There are plenty of cannabis-related stocks to choose from. However, GrowGeneration (NASDAQ:GRWG) occupies a specific niche as the company is “the largest chain of specialty hydroponic and organic garden centers with 31 locations across 11 states.” So, if you’re prepared to invest in the hydroponics space, you might consider GrowGeneration stock.
When I recommended a long position in GrowGeneration stock back in mid-September, I honestly had no idea who would be the U.S. president in 2021. Nor did I know whether any states would pass pro-cannabis legislation in November.
All I knew was that GrowGeneration is an ambitious and financially sound company in a potentially hyper-growth market. I was concerned about the stock’s high price-to-earnings ratio, however.
We’ll address this concern today, along with the changing political landscape that will undoubtedly shape the cannabis industry in general, and GrowGeneration stock’s trajectory in particular.
A Closer Look at GrowGeneration Stock
When I highlighted GrowGeneration stock a couple of months ago, I admitted, “The worst thing about the stock, as I see it, is its trailing 12-month price-to-earnings ratio of 526.92.”
As I check back on GrowGeneration stock now, I observe that it currently has a trailing 12-month price-to-earnings ratio of 335.79. That’s still awfully high, but at least it’s moving in the right direction.
The company would need to have awesome financials in order to justify such a lofty P/E ratio. We’ll certainly address this today. It’s also worth noting that at $25.52 on Nov. 13, GrowGeneration stock is trading close to its 52-week high.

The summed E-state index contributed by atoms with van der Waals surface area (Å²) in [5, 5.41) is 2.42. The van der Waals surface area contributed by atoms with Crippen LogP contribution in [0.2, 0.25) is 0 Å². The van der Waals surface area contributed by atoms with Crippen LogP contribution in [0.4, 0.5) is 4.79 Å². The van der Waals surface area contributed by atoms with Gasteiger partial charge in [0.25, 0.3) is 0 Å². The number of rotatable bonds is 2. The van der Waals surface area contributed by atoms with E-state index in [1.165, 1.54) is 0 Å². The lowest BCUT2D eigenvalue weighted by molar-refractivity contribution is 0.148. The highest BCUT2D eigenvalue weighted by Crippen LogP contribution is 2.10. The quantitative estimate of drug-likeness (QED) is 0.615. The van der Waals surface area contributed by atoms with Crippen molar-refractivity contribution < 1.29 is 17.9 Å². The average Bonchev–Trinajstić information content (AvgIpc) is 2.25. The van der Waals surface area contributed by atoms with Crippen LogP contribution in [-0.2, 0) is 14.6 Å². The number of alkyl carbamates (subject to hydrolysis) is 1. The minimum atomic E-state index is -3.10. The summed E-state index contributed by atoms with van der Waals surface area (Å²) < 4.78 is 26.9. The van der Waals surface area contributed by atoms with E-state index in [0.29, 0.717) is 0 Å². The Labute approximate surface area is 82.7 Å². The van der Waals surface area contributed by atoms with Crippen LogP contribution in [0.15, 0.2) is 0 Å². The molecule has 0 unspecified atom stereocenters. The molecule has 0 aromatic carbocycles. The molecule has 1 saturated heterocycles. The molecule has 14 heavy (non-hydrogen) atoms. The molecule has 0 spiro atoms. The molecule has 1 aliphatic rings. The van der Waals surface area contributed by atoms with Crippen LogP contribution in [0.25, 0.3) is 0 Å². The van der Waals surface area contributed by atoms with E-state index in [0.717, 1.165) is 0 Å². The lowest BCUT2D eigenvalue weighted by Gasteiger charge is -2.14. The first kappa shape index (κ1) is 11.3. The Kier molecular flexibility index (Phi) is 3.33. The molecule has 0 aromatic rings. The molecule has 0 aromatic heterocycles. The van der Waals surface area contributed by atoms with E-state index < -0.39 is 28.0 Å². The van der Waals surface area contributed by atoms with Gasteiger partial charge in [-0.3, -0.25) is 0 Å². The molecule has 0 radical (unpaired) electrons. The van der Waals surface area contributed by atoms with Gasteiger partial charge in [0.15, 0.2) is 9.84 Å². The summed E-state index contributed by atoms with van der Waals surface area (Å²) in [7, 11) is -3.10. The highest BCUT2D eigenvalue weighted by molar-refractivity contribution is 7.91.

Therefore, GrowGeneration stock isn’t necessarily a bargain if we evaluate it by traditional metrics. It will be a tall order to justify taking a long position in a stock that seems so pricey. But in the world of cannabis stocks, I believe that anything is possible.
A Growth-Ready Environment
In the middle of November, it appears that Joseph Biden and Kamala Harris will be the president and vice president of the United States in 2021.
This has profound implications for companies in cannabis and related markets. Harris has said outright, “Under a Biden-Harris administration, we will decriminalize the use of marijuana and automatically expunge all marijuana-use convictions and end incarceration for drug use alone.”
Whether Harris can make good on this promise remains to be seen. Bear in mind that the U.S. Congress remains divided between Democrats and Republicans.
On the other hand, we don’t have to focus on federal-level reform. That’s because five U.S. states (Arizona, Mississippi, Montana, New Jersey and South Dakota) recently voted in favor of some form of cannabis legalization. As a result, the nation currently has 15 states which have approved cannabis for adult use.
Ready, Set, Grow
In this increasingly pro-cannabis environment, it’s a great time to operate retail hydroponic equipment stores. GrowGeneration’s management estimates that by the year 2025, the global hydroponics system market will reach approximately $16 billion.
So, is GrowGeneration growing along with the hydroponics market? Multiple developments in 2020 indicate that the answer is a resounding “yes”:
- August 10: GrowGeneration purchases the assets of California’s Emerald City Garden
- October 12: The Company acquires the assets of Arizona’s Hydroponics Depot
- October 20: GrowGeneration purchases the assets of Michigan two-store chain The Big Green Tomato
- October 29: The Company signs an asset purchase agreement to acquire The GrowBiz, the third-largest chain of hydroponic garden centers in the U.S.
With an expansion trajectory of this magnitude, GrowGeneration is poised to utterly dominate the American specialty hydroponics market in 2021.
The Bottom Line
It’s not necessarily to rely on political developments to believe in the growth potential of GrowGeneration stock.
The company’s expansion rate speaks for itself. Clearly, GrowGeneration is increasing its footprint in a market that’s only going to bet bigger and better.
On the date of publication, David Moadel did not have (either directly or indirectly) any positions in the securities mentioned in this article.